Personal Affairs

Elaine Chao’s family ties and big business connections have transformed the Department of Labor into an agency seemingly run by and for powerful corporate interests.

  • Meet Elaine Chao
  • Meet Elaine’s Husband, Senator Mitch McConnell

Meet Elaine Chao

Elaine’s professional career includes substantial involvement in corporate and conservative America. Prior to her nomination as Secretary of Labor, Elaine worked at the Heritage Foundation, a right-wing think tank, all while serving on the board of directors of numerous corporations that have influenced her ability to be an even-handed player in American labor issues.

Corporate Darling: Before joining the Bush cabinet in 2001, Elaine served on the board of directors for 13 corporations including Northwest Airlines, Columbia/HCA Healthcare, Clorox, and C.R. Bard.

Partisan Fundraiser: Elaine raised thousands of dollars for Republican candidates throughout the years. Her work as a “Bush Pioneer” raising $100,000 for his election was rewarded, as President Bush nominated her to become Secretary of Labor despite her lack of experience relevant to that position.

Elaine’s Business Interests: Her close ties to business — including Chinese government, commercial ventures, corporations that invest in or depend on China, and commercial interests potentially affected by her official actions and decisions — raise serious questions about her judgment and commitment to America’s workers.

  • At the time of her nomination, Elaine reportedly failed to disclose on governmental ethics forms that she sat on the board of Multacom, a corporation involved in a joint venture with China Unicom, the Chinese government-owned telecommunications firm. [1]
  • In a West Coast port dispute in 2002, Elaine forced locked-out longshoremen back to work without a fair contract, invoking Taft-Hartley. Notably, Elaine’s father owns a shipping company that is not only heavily dependent on China and foreign trade, but that could have lost millions if the port closures had continued. [2]

Nepotism: Elaine Chao and her husband, Senator Mitch McConnell (R-KY), maintain an active revolving door for their staff. In her post as Secretary of Labor, Elaine hired:

  • Mitch’s chief of staff (and former National Republican Senatorial Committee executive director) Steven Law as deputy labor secretary.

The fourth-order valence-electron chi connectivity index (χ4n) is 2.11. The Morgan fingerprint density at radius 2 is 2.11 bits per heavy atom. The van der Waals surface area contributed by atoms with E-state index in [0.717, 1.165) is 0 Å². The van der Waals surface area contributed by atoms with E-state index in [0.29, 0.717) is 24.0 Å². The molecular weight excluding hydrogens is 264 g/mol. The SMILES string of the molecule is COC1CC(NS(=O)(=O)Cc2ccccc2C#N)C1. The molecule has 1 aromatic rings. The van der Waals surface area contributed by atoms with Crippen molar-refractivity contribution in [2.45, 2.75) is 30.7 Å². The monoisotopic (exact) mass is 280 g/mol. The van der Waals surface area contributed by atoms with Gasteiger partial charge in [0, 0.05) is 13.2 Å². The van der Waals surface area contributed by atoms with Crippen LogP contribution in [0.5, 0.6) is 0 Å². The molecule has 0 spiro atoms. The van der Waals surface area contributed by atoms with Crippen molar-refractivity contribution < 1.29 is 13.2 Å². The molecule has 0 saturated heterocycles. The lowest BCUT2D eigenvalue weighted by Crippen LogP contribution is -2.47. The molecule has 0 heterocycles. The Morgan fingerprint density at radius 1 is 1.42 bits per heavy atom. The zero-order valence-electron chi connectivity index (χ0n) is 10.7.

• Mitch’s aide Andrew Rajec as the Mine Safety and Health Administration’s (MSHA) special assistant.
  • Mitch’s press secretary Stuart Roy as her spokesman.

Meet Elaine’s Husband, Senator Mitch McConnell

The Senate Minority Leader and the Secretary of Labor are one of the most powerful political duos in Washington, yet little attention has been paid to the links between Elaine and her husband Mitch’s work. Mitch has a notorious record of working for big contributors and against America’s workers.

Fat Cat Favors: With Mitch, you apparently get what you pay for. Lobbyists and special interest groups always have a friend in Mitch who, along with his wife, returns the favor to powerful business supporters.

  • Gordon Hunter Bates, Mitch’s former staffer turned lobbyist, has repeatedly received earmarks and valuable goodies from Mitch for his clients. For example, Mitch secured nearly $45 million in federal fundsbenefiting four of Bates’ clients, the same folks who gave about $120,000 to Mitch in campaign contributions.
  • The Food Marketing Institute, an interest group representing grocery stores among other groups, rewarded Mitch with $13,000 in campaign contributions while he and Elaine tag-teamed on dismantling the Clinton-era ergonomics safety rules, replacing them with “voluntary guidelines.”
  • The mining industry has given $375,000 to Mitch’s Senate campaigns, including $200,000 from big coal since Elaine became Secretary of Labor. In fact, Mitch received $17,000 from a company whose executives were appointed by Elaine to serve in prominent posts at the Mine Safety and Health Administration.

Votes Against Workers: Mitch has voted against workers time and time again:

  • Voted against workers 89 percent of the time throughout the span of his career.
  • Voted against raising the minimum wage from $5.15 to $7.25 an hour.
  • Voted for cutting pay by as much as $11,440 per year for up to 1.1 million tipped workers, such as restaurant staff, in seven states.
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